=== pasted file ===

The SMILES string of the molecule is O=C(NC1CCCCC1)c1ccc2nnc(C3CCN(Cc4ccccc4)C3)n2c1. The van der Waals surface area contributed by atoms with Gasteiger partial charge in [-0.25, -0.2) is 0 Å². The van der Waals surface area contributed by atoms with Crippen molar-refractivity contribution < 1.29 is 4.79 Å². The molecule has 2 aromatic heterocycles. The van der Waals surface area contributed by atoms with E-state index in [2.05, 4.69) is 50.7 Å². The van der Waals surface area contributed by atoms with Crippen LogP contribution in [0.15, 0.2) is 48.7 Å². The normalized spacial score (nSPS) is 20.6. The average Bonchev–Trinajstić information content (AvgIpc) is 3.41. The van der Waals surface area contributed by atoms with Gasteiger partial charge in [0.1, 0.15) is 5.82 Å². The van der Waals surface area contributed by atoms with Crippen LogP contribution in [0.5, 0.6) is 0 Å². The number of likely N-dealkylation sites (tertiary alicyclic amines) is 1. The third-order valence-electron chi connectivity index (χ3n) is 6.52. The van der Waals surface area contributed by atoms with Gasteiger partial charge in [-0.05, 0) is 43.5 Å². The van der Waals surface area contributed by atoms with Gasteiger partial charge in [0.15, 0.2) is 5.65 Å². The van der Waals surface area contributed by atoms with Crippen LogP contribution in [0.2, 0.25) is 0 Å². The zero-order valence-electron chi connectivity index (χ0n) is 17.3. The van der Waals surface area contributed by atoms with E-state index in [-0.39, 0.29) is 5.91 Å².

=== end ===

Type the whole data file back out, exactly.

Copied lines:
The SMILES string of the molecule is O=C(NC1CCCCC1)c1ccc2nnc(C3CCN(Cc4ccccc4)C3)n2c1. The van der Waals surface area contributed by atoms with Gasteiger partial charge in [-0.25, -0.2) is 0 Å². The van der Waals surface area contributed by atoms with Crippen molar-refractivity contribution < 1.29 is 4.79 Å². The molecule has 2 aromatic heterocycles. The van der Waals surface area contributed by atoms with E-state index in [2.05, 4.69) is 50.7 Å². The van der Waals surface area contributed by atoms with Crippen LogP contribution in [0.15, 0.2) is 48.7 Å². The normalized spacial score (nSPS) is 20.6. The average Bonchev–Trinajstić information content (AvgIpc) is 3.41. The van der Waals surface area contributed by atoms with Gasteiger partial charge in [0.1, 0.15) is 5.82 Å². The van der Waals surface area contributed by atoms with Crippen LogP contribution in [0.5, 0.6) is 0 Å². The number of likely N-dealkylation sites (tertiary alicyclic amines) is 1. The third-order valence-electron chi connectivity index (χ3n) is 6.52. The van der Waals surface area contributed by atoms with Gasteiger partial charge in [-0.05, 0) is 43.5 Å². The van der Waals surface area contributed by atoms with Gasteiger partial charge in [0.15, 0.2) is 5.65 Å². The van der Waals surface area contributed by atoms with Crippen LogP contribution in [0.2, 0.25) is 0 Å². The zero-order valence-electron chi connectivity index (χ0n) is 17.3. The van der Waals surface area contributed by atoms with E-state index in [-0.39, 0.29) is 5.91 Å².